Current conceptualisations of Early Childhood (EC) educator workplace well-being are problematic due to large gaps in the workplace well-being literature. Gaps include a dearth of research examining healthy well-being, limited qualitative studies to understand the complexity of workplace well-being and a focus on hedonic well-being (happiness at work) without the inclusion of eudaimonic well-being (meaningful work). Moreover, attention in the literature is mainly given to external conditions influencing well-being such as poor pay and working conditions. This article begins with a critique of EC workplace well-being literature and then provides an argument that asserts Self-Determination Theory (SDT) has the potential to provide a more suitable conceptualisation of EC educator well-being. Key principles of both SDT and Early Childhood Education and Care (ECEC) are provided to highlight the suitability of using SDT to understand and also support the healthy well-being of those working in prior to school settings in the Australian ECEC context.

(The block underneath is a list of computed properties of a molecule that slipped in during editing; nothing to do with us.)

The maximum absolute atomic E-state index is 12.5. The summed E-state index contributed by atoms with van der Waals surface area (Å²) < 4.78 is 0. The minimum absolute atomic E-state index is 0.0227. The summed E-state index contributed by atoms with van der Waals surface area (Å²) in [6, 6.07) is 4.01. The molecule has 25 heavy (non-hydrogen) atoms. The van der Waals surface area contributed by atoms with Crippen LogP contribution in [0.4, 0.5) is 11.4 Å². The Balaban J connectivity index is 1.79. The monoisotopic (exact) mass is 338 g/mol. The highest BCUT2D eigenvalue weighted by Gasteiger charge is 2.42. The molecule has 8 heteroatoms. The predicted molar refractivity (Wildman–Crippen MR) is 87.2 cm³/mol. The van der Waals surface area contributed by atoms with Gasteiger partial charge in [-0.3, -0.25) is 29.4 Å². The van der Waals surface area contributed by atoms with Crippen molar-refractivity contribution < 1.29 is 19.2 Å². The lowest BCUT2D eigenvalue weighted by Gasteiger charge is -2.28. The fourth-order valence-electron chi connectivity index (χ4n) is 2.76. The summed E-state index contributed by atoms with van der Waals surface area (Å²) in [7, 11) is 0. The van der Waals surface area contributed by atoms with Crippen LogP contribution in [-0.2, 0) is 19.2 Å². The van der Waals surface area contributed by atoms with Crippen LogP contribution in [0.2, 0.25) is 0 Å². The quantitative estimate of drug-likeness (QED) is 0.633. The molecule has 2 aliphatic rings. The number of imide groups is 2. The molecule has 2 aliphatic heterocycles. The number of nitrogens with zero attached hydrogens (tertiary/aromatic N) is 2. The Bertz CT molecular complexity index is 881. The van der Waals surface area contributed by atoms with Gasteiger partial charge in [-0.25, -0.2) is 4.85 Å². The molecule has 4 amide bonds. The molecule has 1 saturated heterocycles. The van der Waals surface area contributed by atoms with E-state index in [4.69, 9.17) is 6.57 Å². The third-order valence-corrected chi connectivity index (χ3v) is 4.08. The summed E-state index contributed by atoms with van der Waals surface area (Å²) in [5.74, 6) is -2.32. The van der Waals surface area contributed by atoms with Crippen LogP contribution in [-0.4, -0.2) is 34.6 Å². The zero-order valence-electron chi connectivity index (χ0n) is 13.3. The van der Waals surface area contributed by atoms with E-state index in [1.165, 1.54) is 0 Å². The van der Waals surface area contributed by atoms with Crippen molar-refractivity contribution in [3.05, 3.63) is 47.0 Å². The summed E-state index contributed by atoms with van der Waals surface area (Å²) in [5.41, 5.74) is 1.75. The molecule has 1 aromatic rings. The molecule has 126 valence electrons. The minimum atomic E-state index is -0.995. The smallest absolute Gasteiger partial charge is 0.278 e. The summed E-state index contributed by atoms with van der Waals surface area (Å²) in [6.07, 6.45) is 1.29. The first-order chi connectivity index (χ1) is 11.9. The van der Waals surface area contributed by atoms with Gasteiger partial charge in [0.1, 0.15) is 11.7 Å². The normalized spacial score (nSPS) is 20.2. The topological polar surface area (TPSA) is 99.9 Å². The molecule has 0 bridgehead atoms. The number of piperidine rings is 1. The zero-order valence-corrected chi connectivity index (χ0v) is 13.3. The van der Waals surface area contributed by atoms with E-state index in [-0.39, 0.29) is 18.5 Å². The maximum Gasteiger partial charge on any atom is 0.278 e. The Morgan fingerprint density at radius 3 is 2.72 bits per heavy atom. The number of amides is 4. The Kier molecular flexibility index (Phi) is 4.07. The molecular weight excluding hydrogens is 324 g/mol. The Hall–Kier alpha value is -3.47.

|Number of pages||9|
|Journal||New Zealand-International Research in Early Childhood Education Journal|
|Publication status||Published - 2019|
- self-determination theory
- work-place stress
- job satisfaction
Jones, C., Hadley, F., Waniganayake, M., & Johnstone, M. (2019). Early childhood educators' workplace well-being: A case for using self-determination theory to understand and support workplace well-being in early childhood services. New Zealand-International Research in Early Childhood Education Journal, 22(2), 9-17.